Exposed FCM keys leaves billions of users open to mass spam and phishing notifications
[Updated August 27]
The FCM exploit originally discovered by security researcher Abss seems to have hit Microsoft Teams as well. Users have reported receiving mass spam push notifications early in the morning. The news has hit Reddit, with hundreds of users discussing the FCM spam:
While Abss originally showed that the FCM exploit was possible with his proof of concept, users are now receiving mass spam notifications that seems to point that someone has performed this attack in the wild:
I checked in with Abss again, who believes that the latest issue of Microsoft Teams getting FCM notifications is most likely related. He estimated that around 15% of all apps using FCM could be affected by this exploit, which means it's likely to continue unless developers actively mitigate the issue.
Abss told CyberNews: "If you receive the message, there's really no way to tell if it was intended by the Google/Microsoft teams or if it was a curious hacker. It's up to either Google or Microsoft to find that out." However, he had some good news for users receiving the message: "There's no need to worry if you get the message. However, beware that the content of the notification can be controlled by the attacker. It can also contain images (yes, including graphic and disturbing images), so beware of the content and don't follow any links."
The original article follows below.
New vulnerabilities involving Google’s Firebase Cloud Messaging (FCM) service could have allowed fraudsters to send mass spam and phishing push notifications to billions of Android users. The exploit involves Firebase, a Google platform that allows app developers to build their apps, and leverages its Firebase Cloud Messaging Service. This was discovered by Abhishek Dharani, a Bangalore-based security researcher better known as “Abss.”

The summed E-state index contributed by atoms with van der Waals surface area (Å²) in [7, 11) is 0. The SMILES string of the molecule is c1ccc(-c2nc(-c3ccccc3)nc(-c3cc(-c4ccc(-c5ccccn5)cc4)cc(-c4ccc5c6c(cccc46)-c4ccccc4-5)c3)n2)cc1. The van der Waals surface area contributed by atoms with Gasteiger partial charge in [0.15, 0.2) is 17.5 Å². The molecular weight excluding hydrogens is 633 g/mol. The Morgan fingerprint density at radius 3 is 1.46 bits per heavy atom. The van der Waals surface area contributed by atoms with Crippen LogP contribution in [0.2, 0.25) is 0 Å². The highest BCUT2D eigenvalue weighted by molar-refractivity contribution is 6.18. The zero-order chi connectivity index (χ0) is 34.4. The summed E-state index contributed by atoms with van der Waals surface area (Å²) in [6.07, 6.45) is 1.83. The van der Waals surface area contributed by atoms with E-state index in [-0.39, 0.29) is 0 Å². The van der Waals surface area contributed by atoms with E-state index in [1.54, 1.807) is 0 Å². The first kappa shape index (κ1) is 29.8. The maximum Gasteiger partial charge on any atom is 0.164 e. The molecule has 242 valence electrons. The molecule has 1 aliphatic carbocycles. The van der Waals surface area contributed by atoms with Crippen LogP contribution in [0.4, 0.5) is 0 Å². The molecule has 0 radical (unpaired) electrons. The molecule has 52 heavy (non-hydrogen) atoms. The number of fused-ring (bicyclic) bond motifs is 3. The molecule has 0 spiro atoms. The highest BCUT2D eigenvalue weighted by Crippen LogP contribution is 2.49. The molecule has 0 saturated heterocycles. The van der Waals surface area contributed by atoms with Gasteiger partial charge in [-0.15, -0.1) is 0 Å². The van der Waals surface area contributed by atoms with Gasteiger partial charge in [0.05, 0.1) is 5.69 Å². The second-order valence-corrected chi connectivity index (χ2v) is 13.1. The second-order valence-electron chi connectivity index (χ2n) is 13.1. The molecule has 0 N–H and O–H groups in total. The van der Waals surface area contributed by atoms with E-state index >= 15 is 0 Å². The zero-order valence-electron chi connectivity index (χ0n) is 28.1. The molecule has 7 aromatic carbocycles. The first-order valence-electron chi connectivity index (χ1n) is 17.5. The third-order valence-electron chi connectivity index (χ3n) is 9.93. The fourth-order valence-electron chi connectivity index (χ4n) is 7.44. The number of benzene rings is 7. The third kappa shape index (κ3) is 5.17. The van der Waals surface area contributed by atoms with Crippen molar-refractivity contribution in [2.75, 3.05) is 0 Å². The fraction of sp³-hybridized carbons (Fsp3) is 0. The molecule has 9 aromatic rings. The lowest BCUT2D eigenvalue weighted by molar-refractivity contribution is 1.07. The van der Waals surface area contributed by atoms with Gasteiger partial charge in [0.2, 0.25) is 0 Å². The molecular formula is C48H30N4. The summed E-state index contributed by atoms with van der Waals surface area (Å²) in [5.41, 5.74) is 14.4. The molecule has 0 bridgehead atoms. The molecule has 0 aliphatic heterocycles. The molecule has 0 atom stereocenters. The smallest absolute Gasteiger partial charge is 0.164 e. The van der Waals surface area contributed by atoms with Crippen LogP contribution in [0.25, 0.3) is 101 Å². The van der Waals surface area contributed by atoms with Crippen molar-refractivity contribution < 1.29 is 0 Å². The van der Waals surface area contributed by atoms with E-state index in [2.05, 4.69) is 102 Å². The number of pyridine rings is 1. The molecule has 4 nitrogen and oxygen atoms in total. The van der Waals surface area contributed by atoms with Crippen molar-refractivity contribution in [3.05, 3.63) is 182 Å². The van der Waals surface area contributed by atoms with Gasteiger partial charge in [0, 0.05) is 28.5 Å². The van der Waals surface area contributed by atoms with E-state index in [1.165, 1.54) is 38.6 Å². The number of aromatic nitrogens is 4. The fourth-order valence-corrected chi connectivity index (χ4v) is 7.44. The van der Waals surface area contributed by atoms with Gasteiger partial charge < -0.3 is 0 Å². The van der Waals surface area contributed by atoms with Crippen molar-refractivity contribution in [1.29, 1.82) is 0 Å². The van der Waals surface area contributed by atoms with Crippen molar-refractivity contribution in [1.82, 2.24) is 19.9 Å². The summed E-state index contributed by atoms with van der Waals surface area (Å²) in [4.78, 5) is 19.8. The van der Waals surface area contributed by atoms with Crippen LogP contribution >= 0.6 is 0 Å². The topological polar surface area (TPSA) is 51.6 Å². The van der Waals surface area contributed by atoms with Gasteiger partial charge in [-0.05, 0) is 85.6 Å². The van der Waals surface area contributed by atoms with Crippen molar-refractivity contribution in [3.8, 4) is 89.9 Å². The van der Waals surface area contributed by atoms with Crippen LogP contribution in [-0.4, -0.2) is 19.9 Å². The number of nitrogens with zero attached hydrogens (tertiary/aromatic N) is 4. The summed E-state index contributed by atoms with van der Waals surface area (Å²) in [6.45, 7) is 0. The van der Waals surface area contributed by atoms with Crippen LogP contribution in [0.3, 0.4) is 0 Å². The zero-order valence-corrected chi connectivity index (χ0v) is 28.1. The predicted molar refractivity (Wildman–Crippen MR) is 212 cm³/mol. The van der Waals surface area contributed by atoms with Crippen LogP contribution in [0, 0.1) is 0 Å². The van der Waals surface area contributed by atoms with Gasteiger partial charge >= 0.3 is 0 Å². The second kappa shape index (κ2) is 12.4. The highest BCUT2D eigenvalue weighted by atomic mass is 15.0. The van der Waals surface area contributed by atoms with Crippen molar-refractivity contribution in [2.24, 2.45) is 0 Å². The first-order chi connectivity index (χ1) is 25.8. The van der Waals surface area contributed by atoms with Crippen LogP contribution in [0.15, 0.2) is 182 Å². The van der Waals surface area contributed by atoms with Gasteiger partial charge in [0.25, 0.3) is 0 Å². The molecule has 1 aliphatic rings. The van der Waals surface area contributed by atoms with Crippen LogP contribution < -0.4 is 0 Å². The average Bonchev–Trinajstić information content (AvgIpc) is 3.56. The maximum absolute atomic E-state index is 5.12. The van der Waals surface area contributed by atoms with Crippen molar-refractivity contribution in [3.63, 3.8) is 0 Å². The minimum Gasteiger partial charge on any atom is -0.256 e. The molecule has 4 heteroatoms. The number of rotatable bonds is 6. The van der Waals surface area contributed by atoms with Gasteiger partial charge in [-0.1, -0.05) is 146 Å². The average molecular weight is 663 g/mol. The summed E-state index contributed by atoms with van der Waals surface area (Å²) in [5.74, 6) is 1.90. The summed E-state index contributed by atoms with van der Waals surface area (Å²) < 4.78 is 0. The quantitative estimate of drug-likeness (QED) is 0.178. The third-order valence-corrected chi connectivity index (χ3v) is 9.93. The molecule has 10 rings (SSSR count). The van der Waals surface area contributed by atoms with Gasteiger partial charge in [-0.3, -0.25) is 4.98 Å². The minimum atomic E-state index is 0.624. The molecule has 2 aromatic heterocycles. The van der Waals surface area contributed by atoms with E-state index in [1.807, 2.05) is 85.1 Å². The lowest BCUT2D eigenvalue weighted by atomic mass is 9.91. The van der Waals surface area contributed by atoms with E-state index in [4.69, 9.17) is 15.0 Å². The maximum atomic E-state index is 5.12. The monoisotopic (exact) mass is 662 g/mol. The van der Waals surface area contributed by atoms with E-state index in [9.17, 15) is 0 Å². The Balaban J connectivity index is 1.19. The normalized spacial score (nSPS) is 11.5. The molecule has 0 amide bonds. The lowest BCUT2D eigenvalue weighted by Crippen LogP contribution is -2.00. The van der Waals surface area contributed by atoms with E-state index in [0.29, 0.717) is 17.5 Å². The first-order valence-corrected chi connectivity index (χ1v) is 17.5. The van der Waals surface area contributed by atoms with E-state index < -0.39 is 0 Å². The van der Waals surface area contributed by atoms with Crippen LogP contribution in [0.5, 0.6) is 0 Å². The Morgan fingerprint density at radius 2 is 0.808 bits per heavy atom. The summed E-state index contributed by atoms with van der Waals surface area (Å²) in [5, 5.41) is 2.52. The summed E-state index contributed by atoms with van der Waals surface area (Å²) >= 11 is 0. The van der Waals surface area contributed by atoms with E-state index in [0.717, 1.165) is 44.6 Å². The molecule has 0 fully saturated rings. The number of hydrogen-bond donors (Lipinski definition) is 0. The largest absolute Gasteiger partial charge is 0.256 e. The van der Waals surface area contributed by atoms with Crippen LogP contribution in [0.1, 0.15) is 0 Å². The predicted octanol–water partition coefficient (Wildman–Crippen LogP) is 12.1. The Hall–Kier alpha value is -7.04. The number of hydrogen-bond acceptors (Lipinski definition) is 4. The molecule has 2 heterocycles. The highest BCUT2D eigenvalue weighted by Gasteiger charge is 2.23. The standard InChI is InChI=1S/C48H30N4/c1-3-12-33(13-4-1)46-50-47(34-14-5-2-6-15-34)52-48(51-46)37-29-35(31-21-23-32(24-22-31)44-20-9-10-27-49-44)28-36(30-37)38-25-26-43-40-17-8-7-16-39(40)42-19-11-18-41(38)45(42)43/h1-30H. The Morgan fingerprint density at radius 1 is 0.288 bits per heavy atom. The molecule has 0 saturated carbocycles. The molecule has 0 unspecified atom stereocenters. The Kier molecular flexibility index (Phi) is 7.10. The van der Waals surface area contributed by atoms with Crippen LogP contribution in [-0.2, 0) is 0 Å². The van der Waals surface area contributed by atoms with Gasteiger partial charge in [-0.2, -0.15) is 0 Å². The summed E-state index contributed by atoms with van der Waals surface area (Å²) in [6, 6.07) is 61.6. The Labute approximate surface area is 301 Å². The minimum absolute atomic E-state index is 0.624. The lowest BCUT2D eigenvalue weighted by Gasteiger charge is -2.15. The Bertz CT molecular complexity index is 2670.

First described in Abss’ blog post, which is a technical walk-through of the vulnerability, the Firebase Cloud Messaging exploit could allow attackers to send any push notifications to billions of app users, even if those users weren’t subscribed to the various apps’ push notifications. As reward for finding these vulnerabilities in the various apps, Abss and his team received $30,000 in bounties.
The problem lies with how sensitive data – here, API keys – was exposed in the app code (for Android, this is an APK file), allowing anyone to see it if they just dug enough.
In fact, that’s exactly how Abss was able to discover this particular exploit. “I love taking time to understand things and to slowly connect the dots. The process of finding this was similar,” Abss told CyberNews. After digging through the APK’s .xml and .smali files, the recent Computer Science grad found keys that he thought may be sensitive (rather than ones intended to be made public).
“After initially observing these weird keys and their variable names, I started reading a lot of documentation on Firebase Cloud Messaging.”
The most likely attacks using the Firebase vulnerability